- Associated Press - Friday, December 1, 2017

MADISON, Wis. (AP) - Wisconsin Gov. Scott Walker refused to comment Friday on allegations of sexual misconduct lodged against President Donald Trump and Minnesota Sen. Al Franken, even though he’s called for Alabama Senate candidate Roy Moore to step aside.

Walker said he didn’t know the details of numerous allegations of sexual assault and harassment that have been made against Trump, who carried Wisconsin on his way to the White House despite charges of groping women and an “Access Hollywood” tape of him boasting about grabbing women’s private parts.

“I don’t know all the details of that,” Walker said when asked generally about accusations made against Trump, including the “Access Hollywood” tape. “I haven’t seen most of the things they’ve reported.”

Walker told reporters that he doesn’t comment on “things in the past. I comment on things that are before me right now.”

Walker said two weeks ago that Moore, a Republican running for Senate in Alabama, should get out of the race amid reports that he preyed on teenage girls in the 1970s when he was in his 30s.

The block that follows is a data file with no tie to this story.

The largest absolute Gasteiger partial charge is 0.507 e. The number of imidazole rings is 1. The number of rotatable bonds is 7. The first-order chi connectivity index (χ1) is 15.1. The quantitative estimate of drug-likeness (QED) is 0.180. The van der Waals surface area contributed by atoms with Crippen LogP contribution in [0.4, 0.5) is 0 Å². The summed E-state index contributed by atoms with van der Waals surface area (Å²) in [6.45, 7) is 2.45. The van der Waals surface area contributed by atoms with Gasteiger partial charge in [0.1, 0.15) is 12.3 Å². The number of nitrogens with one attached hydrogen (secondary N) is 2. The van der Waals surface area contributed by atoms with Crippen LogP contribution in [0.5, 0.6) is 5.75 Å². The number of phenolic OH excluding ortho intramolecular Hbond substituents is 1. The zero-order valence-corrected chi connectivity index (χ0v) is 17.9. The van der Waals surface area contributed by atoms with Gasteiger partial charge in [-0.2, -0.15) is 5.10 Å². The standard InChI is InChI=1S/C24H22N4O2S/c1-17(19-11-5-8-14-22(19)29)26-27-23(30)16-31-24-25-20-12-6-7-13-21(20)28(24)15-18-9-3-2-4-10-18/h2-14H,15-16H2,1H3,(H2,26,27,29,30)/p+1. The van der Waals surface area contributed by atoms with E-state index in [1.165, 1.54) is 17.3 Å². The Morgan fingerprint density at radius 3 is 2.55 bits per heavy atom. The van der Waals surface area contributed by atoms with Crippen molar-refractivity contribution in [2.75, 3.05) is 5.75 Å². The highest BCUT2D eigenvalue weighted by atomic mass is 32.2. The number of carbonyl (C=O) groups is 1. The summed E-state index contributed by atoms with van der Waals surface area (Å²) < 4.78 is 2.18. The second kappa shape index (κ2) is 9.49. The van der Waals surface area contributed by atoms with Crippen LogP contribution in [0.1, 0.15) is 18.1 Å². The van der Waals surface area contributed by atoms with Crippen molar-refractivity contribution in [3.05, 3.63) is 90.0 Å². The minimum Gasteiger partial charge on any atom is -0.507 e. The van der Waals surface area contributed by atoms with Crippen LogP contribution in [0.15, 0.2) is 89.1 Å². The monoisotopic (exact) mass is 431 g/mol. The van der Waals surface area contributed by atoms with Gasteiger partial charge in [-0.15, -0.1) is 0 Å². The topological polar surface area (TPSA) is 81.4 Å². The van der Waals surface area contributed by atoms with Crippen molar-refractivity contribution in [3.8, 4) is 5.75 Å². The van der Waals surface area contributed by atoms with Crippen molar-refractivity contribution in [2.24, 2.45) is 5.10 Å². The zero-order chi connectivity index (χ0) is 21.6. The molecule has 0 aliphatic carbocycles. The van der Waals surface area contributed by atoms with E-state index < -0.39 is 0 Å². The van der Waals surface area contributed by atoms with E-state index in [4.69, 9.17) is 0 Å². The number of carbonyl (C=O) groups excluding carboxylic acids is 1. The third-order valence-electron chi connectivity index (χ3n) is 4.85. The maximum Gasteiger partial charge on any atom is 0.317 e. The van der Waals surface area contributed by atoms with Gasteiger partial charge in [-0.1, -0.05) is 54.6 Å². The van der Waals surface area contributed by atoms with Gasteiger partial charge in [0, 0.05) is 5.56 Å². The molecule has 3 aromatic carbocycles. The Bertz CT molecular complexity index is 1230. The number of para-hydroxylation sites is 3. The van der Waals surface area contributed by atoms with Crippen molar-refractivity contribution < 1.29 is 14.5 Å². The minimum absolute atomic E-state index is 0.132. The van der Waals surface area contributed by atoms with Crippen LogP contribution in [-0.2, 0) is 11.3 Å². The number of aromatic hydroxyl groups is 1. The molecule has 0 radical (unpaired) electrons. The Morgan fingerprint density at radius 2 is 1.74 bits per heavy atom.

But Walker said that his weighing in on that race was different than commenting on allegations made against Trump and Franken, since neither of them are in the middle of a campaign. Franken, a Democrat, has apologized following reports that he groped multiple women and forcibly kissed one. He now faces a Senate ethics probe.

Walker said he would leave Franken’s fate “up to the people in the Senate and the voters.”

Walker also refused to comment on whether the Wisconsin Legislature should release details of sexual misconduct complaints that have been lodged against staff and lawmakers. Republican and Democratic legislative leaders are united in keeping the records secret.

Walker said he’ll leave it to the Legislature to decide whether to release the records, but that his office has an “aggressive policy” on sexual harassment and takes the issue “very seriously.” Walker said no one in his office has been reprimanded for sexual harassment since he became governor in 2011.

“We take it very seriously in state government and we expect the same from other employers in the state of Wisconsin,” Walker said.

The Associated Press on Friday requested copies of any sexual misconduct complaints filed by anyone who has worked in Walker’s office since 2011. A similar request for complaints made by employees of the Legislature was refused by the Senate and Assembly clerks, who work for the Republican leadership.


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